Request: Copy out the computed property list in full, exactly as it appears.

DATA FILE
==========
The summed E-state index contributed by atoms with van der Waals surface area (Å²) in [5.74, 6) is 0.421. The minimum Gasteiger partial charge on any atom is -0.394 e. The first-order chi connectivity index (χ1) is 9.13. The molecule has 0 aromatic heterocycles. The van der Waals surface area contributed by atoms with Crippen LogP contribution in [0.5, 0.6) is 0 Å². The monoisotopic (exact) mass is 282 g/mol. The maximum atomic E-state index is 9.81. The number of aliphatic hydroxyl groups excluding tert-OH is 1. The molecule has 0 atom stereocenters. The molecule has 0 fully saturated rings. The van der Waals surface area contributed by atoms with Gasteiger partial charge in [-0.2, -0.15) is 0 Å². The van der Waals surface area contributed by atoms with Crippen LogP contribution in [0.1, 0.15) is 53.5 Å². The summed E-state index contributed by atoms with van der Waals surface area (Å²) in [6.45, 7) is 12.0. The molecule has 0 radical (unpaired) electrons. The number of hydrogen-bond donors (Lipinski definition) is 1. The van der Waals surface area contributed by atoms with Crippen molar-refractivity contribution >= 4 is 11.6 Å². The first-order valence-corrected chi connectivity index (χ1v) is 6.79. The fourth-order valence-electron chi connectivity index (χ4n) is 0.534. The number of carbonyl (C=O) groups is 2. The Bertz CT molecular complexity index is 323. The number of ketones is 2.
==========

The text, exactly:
The summed E-state index contributed by atoms with van der Waals surface area (Å²) in [5.74, 6) is 0.421. The minimum Gasteiger partial charge on any atom is -0.394 e. The first-order chi connectivity index (χ1) is 9.13. The molecule has 0 aromatic heterocycles. The van der Waals surface area contributed by atoms with Crippen LogP contribution in [0.5, 0.6) is 0 Å². The monoisotopic (exact) mass is 282 g/mol. The maximum atomic E-state index is 9.81. The number of aliphatic hydroxyl groups excluding tert-OH is 1. The molecule has 0 atom stereocenters. The molecule has 0 fully saturated rings. The van der Waals surface area contributed by atoms with Gasteiger partial charge in [-0.2, -0.15) is 0 Å². The van der Waals surface area contributed by atoms with Crippen LogP contribution in [0.1, 0.15) is 53.5 Å². The summed E-state index contributed by atoms with van der Waals surface area (Å²) in [6.45, 7) is 12.0. The molecule has 0 radical (unpaired) electrons. The number of hydrogen-bond donors (Lipinski definition) is 1. The van der Waals surface area contributed by atoms with Crippen molar-refractivity contribution >= 4 is 11.6 Å². The first-order valence-corrected chi connectivity index (χ1v) is 6.79. The fourth-order valence-electron chi connectivity index (χ4n) is 0.534. The number of carbonyl (C=O) groups is 2. The Bertz CT molecular complexity index is 323. The number of ketones is 2.